December 2018 Newsletter
As 2018 winds down, I find myself reflecting on the previous year and envisioning what’s to come in 2019. I am grateful to have served as your Assemblymember for the past two years, and I look forward to continuing to represent you and the communities that comprise the 24th Assembly District. There is still so much work to do to make our great state an equitable and healthy home for all Californians, and I look forward to making more progress next year. In the meantime, I hope you enjoy the updates below and have a wonderful holiday season and a Happy New Year!
Assemblymember, 24th District
In this newsletter:
- A Cup of Coffee a Day Keeps the Doctor Away...Or Something Like That
- It's Back to School...I Mean Session
- Flu Shot, Anyone? 2018 Health Fair a Success
- Closing the Gap: Computer Science Education for All California Students
- Cleaning Up Our Coast
- An Intern Perspective
- Construction for Highway 101 Pedestrian/Bike Bridge to Begin in 2019
A Cup of Coffee a Day Keeps the Doctor Away...Or Something Like That
A big thank you to everyone who attended a Community Coffee this year! I always enjoy the issues and questions that folks raise, and hope you find our time together as insightful as I do. This past year we held coffees in Sunnyvale, East Palo Alto, Menlo Park, Portola Valley, and Pescadero, where I was joined by city and county elected officials and dozens of residents. We’ll keep adding dates to our Community Coffee series so check my website, and stay tuned for alerts in your inbox and on social media.
It's Back to School, I Mean Session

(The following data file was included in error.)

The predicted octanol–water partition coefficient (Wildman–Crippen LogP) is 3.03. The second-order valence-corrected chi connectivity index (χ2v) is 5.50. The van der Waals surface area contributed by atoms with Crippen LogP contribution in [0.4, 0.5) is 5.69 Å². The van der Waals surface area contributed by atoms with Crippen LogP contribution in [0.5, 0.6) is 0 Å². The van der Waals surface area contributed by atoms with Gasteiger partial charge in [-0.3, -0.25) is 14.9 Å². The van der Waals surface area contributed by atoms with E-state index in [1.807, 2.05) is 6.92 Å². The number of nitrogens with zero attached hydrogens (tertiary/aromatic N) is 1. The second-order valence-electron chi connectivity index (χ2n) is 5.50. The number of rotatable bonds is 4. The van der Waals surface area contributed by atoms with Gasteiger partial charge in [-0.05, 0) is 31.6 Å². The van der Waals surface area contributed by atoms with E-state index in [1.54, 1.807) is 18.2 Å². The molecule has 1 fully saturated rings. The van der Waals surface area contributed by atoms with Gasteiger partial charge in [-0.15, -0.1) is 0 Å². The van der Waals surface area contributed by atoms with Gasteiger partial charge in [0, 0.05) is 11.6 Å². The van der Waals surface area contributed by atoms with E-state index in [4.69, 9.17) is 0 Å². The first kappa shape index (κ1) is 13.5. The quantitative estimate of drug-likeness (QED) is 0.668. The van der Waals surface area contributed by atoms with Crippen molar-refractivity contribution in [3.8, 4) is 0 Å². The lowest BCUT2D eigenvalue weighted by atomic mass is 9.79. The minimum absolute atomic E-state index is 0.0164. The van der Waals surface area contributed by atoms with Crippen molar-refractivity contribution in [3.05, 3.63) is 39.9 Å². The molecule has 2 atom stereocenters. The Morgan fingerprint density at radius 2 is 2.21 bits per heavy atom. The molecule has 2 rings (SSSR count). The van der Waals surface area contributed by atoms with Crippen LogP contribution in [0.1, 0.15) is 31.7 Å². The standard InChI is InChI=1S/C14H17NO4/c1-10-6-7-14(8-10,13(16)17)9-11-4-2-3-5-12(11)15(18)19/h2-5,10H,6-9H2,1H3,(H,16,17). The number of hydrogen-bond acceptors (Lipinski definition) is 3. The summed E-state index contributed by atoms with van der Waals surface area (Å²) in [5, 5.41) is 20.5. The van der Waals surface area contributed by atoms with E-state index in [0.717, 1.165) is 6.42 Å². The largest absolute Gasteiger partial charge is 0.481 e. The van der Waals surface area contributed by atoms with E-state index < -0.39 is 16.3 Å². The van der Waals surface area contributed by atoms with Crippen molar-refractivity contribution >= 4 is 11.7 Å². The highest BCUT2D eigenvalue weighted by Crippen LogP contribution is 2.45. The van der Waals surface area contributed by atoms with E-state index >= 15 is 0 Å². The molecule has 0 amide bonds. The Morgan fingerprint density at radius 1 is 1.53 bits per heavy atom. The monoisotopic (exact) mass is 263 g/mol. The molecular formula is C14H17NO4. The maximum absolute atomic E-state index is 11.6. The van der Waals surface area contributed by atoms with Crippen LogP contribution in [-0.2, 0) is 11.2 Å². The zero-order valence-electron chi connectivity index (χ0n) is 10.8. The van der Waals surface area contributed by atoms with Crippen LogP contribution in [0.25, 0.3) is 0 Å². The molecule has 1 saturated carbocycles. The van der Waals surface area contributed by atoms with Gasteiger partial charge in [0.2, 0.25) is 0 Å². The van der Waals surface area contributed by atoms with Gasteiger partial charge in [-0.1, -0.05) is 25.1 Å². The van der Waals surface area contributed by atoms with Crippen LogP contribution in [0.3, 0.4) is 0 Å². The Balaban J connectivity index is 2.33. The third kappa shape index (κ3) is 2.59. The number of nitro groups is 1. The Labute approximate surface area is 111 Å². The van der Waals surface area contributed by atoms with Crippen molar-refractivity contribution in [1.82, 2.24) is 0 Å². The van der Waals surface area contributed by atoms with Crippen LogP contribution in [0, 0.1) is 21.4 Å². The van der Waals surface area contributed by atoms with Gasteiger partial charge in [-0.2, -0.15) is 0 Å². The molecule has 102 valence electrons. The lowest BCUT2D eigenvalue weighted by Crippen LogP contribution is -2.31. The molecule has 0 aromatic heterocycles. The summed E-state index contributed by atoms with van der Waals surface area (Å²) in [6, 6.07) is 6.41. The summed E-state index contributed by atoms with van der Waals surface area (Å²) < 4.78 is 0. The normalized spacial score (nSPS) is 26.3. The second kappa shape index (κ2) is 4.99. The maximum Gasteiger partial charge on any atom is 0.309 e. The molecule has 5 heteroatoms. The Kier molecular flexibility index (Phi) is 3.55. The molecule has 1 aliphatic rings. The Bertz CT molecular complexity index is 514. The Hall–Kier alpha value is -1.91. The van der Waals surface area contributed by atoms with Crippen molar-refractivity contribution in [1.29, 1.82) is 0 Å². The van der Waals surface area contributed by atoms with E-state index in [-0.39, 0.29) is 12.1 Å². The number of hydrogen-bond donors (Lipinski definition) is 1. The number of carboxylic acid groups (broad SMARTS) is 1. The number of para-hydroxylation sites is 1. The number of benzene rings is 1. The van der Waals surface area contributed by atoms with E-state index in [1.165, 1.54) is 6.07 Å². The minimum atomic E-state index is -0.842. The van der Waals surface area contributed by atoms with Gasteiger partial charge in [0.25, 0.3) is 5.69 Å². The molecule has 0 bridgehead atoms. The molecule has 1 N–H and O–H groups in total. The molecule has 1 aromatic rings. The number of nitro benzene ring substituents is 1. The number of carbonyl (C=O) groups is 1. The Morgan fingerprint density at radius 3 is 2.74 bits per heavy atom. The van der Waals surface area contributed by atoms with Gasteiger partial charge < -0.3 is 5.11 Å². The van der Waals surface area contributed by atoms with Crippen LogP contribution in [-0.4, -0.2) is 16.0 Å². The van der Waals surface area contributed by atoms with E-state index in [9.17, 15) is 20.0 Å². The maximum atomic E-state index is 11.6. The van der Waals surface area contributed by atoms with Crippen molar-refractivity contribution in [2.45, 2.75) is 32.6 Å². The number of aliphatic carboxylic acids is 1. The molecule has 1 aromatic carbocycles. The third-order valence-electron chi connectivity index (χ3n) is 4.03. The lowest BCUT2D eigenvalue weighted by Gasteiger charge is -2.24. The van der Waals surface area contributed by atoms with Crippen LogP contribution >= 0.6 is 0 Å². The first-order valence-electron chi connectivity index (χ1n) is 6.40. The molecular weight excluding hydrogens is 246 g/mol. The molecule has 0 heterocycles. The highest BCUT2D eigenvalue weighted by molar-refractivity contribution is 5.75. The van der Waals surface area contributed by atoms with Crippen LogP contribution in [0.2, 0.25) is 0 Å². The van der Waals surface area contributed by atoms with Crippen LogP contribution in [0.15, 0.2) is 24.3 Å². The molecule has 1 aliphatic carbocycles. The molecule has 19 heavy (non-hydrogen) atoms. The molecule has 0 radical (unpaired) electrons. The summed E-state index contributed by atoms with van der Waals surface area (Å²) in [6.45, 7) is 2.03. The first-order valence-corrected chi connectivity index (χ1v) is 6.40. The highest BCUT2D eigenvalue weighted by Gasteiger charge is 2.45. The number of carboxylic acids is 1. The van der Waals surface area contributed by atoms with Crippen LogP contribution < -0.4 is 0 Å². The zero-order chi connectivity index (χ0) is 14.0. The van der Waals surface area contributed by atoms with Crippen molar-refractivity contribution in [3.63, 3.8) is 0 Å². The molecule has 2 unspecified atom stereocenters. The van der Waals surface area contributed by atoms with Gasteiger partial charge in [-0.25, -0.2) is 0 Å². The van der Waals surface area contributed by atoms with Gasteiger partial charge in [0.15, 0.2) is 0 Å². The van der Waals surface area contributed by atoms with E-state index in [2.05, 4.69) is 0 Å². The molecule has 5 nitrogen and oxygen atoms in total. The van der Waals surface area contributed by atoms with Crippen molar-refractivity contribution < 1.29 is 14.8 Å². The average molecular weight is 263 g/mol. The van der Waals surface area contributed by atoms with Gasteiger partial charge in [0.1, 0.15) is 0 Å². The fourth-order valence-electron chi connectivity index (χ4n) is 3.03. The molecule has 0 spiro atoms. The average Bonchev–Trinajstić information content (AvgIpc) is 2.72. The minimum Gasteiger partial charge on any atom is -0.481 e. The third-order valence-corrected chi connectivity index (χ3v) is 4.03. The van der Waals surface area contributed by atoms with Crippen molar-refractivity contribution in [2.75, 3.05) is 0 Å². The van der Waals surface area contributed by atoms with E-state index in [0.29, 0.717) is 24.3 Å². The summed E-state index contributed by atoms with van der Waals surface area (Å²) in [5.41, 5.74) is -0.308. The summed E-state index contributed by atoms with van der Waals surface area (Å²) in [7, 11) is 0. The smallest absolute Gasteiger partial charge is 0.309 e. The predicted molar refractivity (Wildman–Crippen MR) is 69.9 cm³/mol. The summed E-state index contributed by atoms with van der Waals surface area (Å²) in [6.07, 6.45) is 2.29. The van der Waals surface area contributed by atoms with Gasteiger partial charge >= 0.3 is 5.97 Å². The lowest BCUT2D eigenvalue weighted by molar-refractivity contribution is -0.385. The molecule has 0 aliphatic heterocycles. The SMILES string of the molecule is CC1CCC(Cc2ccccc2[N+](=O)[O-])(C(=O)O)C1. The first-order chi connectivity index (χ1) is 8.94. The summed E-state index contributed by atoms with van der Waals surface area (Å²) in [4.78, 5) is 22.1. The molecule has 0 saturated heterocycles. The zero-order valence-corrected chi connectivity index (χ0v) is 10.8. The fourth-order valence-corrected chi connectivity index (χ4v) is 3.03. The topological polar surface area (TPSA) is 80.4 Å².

Swearing-in Day is a lot like the first day of school. There are new faces, folks are a little older and wiser, and there is a buzz of excitement as friends and colleagues are reunited. I am honored to have recently been sworn in to represent the 24th Assembly District for a second term, and I look forward to building on the progress we have made over the last two years.
My first term in the Assembly flew by, and I am really pleased about all we accomplished. As a Legislature, we tackled some ambitious goals: renewing Cap-and-Trade and committing to 100% clean energy by 2045; approving the strongest net neutrality and campaign finance disclosure laws in the nation; eliminating the current money bail system and replacing it with a more fair and safe pretrial release system; making the biggest investment in our infrastructure in 22 years; and passing a package of bills that will improve the supply and affordability of housing in our great state. Additionally, my office conducted a thorough review of California’s Master Plan for Higher Education, lead preparations for the 2020 Census, and secured funding to make Tunitas Creek Beach and Martins Beach accessible to the public. We also passed legislation to improve student mental health, protect our elections, and strengthen rights for sexual assault survivors.
Yet, there is so much still to do. Thank you for trusting me to continue working on these critically important issues.